Lead study shows high levels in water in Tamworth and Armidale
A fifth of the water samples taken from taps in homes in Tamworth and Armidale as part of an ongoing state-wide study have come back with high lead contamination levels.
Macquarie University’s Paul Harvey collected samples from the northern New South Wales towns earlier this month, as part of a year-long program of testing for lead, copper, manganese and arsenic in private water supplies.
The testing program has found high levels of lead in tap water across the state, with the highest levels recorded on rural properties around Narrabri earlier this year.
Mr Harvey said some samples in Tamworth and Armidale were high.
“Of my almost 40 samples there’s about 21 per cent that I identify as having a concerning concentration of lead,” he said.
“When I say concerning that to me is between half the Guideline or anywhere from half to the Guideline or above.”
Acceptable lead levels in water are set out in the Australian Drinking Water Guideline.
Mr Harvey said the results are consistent with what he’s seen across other parts of the state.
“The other elements that I was particularly interested in – arsenic, copper and manganese – we don’t have anything in particular to take note of but certainly the lead is higher,” he said.
“This is consistent with what we’re seeing across the rest of the state where lead stands out as one of the dominant issues of the water, whereas everything else seems quite normal and fine.”
Mr Harvey will now use the results gathered across the state to prepare a report, expected in February next year.
Tests reveal concerning lead levels in drinking water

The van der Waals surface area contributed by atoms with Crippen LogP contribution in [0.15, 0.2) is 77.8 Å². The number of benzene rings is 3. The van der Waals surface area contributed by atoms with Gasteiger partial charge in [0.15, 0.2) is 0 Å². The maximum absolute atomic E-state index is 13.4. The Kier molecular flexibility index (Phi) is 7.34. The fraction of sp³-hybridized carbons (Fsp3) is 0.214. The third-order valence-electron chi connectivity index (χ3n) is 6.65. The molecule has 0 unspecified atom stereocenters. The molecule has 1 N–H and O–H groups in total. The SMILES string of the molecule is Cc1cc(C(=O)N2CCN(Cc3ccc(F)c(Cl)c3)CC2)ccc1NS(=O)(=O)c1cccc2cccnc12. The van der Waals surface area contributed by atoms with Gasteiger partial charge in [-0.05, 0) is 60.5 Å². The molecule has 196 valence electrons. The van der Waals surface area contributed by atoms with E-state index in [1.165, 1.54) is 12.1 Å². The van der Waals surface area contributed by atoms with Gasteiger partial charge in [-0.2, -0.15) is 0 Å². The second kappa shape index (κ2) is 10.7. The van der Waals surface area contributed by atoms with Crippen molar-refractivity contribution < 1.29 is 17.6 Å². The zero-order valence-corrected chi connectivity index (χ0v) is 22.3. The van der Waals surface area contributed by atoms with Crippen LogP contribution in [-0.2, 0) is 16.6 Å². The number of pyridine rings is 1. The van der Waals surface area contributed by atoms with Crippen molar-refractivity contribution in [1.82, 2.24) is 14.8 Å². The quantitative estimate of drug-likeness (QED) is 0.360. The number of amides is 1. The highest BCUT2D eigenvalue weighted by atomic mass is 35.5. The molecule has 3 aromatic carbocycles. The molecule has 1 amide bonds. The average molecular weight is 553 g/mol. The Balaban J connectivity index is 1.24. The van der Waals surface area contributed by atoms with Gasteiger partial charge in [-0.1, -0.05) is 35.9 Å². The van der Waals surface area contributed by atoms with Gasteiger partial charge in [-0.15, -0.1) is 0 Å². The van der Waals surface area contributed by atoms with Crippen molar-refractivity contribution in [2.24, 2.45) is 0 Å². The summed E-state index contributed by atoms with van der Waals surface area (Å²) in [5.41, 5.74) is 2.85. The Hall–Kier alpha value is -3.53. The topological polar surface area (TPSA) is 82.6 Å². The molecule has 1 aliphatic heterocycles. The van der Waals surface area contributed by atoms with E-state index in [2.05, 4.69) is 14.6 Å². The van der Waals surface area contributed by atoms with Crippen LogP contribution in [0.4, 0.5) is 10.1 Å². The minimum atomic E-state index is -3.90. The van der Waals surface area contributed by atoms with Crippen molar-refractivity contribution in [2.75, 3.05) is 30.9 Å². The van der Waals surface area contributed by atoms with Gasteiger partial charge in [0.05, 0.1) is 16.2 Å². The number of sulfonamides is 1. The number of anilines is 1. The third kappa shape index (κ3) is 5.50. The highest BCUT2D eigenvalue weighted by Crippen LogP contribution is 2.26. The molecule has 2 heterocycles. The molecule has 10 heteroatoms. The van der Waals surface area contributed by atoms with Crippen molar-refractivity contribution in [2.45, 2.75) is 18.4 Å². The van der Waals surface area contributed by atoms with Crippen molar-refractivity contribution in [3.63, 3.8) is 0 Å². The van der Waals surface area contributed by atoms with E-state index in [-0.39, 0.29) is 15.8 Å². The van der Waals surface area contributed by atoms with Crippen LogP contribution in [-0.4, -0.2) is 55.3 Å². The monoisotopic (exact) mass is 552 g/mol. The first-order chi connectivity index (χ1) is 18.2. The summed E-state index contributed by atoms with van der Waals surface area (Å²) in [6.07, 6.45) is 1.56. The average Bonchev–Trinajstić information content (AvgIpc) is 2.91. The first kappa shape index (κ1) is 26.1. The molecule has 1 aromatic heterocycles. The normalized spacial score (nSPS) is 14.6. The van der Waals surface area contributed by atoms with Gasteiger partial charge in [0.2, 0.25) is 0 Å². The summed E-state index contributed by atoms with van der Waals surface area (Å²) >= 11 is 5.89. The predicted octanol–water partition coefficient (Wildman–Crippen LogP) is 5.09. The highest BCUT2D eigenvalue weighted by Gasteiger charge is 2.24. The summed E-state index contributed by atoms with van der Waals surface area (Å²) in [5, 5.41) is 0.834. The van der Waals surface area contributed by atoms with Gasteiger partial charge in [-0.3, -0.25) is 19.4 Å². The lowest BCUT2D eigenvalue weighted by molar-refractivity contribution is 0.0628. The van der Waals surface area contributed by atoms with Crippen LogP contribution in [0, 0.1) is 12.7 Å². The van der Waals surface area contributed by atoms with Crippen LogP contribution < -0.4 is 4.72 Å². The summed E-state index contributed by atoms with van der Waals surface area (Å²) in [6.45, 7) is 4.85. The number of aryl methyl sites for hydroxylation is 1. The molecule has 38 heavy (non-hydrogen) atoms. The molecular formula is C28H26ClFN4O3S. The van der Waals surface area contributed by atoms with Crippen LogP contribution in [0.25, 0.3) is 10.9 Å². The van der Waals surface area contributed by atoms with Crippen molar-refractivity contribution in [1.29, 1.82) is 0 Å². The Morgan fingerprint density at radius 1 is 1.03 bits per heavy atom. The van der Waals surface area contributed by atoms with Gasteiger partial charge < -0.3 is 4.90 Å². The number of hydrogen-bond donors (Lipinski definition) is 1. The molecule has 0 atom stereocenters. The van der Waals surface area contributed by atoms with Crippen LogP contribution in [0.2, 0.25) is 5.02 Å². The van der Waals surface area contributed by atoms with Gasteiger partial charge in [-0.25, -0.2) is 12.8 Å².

A PhD researcher has found high levels of lead and copper in the drinking water supplies of some rural properties around Narrabri.
Paul Harvey from Macquarie University said 12 per cent of the samples he collected returned a result above the guidelines for an acceptable level of lead, and 10 per cent of samples tested had a higher than acceptable level of copper.
Mr Harvey has tested water supplies across the state, and said the lead and copper levels in supplies in Narrabri are the highest.
He said it’s not reflective of a problem with the town water supply, as the properties with high levels of lead and copper collect their own drinking water.
“Those who draw from the reticulated supply actually don’t have a very high concentration, if anything at all,” Mr Harvey said.
“There’s a really clear contrast between those that collect their own water from a roof catchment or a bore compared to those who are on the town supply.”
Mr Harvey said the contamination is likely caused by the materials the water touches as it’s captured or stored.
“It’s advisable not to consume that water, perhaps consider an alternate source or a filtration mechanism until you can actually resolve the contamination source.”